“Your blog is primarily for type 2 diabetics, right?” I was chatting with a family member before a holiday dinner recently, and I fumbled a bit with my answer. I said, “Yes, but…” and mentioned pre-diabetics and people who are overweight and likely to have all the medical markers for Metabolic Syndrome such as low HDL cholesterol, high triglycerides, and LDL cholesterol particles that are small-dense rather than large-buoyant.
I saw our dinner guest’s eyes glaze over, so I quickly added: “Some people have a genetic predisposition to a disregulation of fat metabolism called Insulin Resistance (IR).” I said, “Losing weight for some people was not just about eating less (of a balanced diet) and exercising more.” At this point, our guest, who is quite thin, replied that that was how he lost weight. I had now lost him on both points. He was clearly looking to change the subject, and I don’t blame him.
But this conversation stuck in my head for a few days, and I realized it was time, after 174 posts, to define my blog more definitively. The Nutrition Debate is about, well, the nutrition debate. It’s true that I have been a type 2 diabetic since 1986 and that for the first 16 years I allowed my doctor to “treat” me with medications. Over the years, the dosages increased until eventually I was maxed out on two and started a 3rd. This was considered “normal” because “type 2 diabetes is a progressive disease,” according to the conventional wisdom. To be fair, my doctor also consistently urged me to lose weight, and he provided the conventional “prescription” for that too: eat a “calorie-restricted, balanced diet and exercise more.” It didn’t work.
Over the years I got fatter and sicker, until in July 2002 my doctor read Gary Taubes’s seminal New York Times Sunday Magazine cover story, “What If It's All Been A Big Fat Lie?,” He tried the very-low carb diet recommended (Atkins Induction), and then suggested that I try it too, to lose weight. What happened, instead, was that from the very beginning I started getting hypos (dangerously low-blood sugars). So I called my doctor, and he told me to stop taking one of the meds. The next day I was still getting hypos, so I called again, and he told me to reduce the other two meds by half. Then, a few days later, he told me to reduce them by half again. Later, I eliminated one, and today I take just 500mg Metformin once a day.
The immediate effect of eating a very low carb diet was that my blood sugar returned to normal. After a while my fasting BSs were in the 80’s and 90s on a minimum dose of 1 med after 16 years of 150s on 3 meds. I also lost a lot of weight (170 pounds eventually), and my blood pressure was much better controlled (from 130/90 to 110/70) on the same meds.
But the effect of this very low carb diet on my blood lipids was even more spectacular. My average HDL cholesterol more than doubled from 39 to 81, and my average triglycerides (blood fats) were reduced by almost two-thirds (from 137 to 49). In addition, while my total cholesterol and LDL remained about the same, the LDL particle size and pattern changed from Pattern B (small-dense) to Pattern A (large-buoyant), and my high-sensitivity C-reactive protein labs (a marker for systemic inflammation) decreased from 6.4 in early 2003 to a low of 0.1 in late 2012.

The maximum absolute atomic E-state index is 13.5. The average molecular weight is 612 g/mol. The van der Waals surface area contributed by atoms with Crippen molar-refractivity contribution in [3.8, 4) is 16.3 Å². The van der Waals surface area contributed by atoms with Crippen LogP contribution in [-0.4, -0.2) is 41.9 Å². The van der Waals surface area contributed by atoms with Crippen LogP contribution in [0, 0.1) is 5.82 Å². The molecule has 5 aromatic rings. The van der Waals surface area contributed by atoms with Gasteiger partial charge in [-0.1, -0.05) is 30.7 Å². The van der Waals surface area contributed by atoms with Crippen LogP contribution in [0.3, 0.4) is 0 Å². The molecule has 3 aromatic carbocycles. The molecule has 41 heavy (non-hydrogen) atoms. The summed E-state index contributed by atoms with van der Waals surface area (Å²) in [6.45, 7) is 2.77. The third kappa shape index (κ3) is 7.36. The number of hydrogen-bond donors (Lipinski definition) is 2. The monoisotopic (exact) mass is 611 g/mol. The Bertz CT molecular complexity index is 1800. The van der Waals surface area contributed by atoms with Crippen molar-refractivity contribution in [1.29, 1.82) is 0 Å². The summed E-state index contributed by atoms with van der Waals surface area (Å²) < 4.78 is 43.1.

So, is this blog just about or for type 2 diabetics? I think not. This blog is about healthy eating, for everyone. The Nutrition Debate for me is also not just about carbs. It is much, much broader. Equally important, again for everyone, is the debate over dietary fat: Saturated fats versus inflammatory polyunsaturated fats such as corn oil and soy bean oil. And it is about protein, and sugars (both simple and added) and processed-foods, including liquid foods (milk, fruit juices, and smoothies).
But this sounds like a diet that is against everything, as someone once said. Not true. It is for eating whole, real foods, not processed and manufactured foods. Some people have called this “eating clean.” Others, like Dr. Kurt Harris who developed the Archevore Diet, describe it as avoiding “the Neolithic agents of disease – wheat, excess fructose, and excess linoleic acid” (in vegetable oils). Harris says, “It is becoming clear now that many of the diseases afflicting humanity are not a natural part of the aging process, but are side effects of the technology and other powerful cultural changes in the way we eat and live that have occurred since the dawn of agriculture roughly 10,000 years ago.” A sort-of Paleo manifesto.
“I believe we can make sense of many of the diseases prevalent now and relate them to some simple but profound changes that have occurred with the introduction of agriculture and the more recent industrialization of our foodways,” he says. “These changes are related to how the food environment, including its availability, interacts with the metabolic environment of our bodies,” and “…the diseases of civilization are largely related to the abandonment of the metabolic conditions we evolved under.” Both Gary Taubes and Dr. Kurt Harris are in my pantheon of heroes.So, are most of my regular readers type 2 diabetics, or pre-diabetic (Metabolic Syndromers), or just IR (Insulin resistant and thus carbohydrate intolerant) and overweight or obese? Maybe, at present, but I hope that more of you will come, as I do, to see that “eating clean” is the best way for everyone to avoid the Diseases of Western Civilization.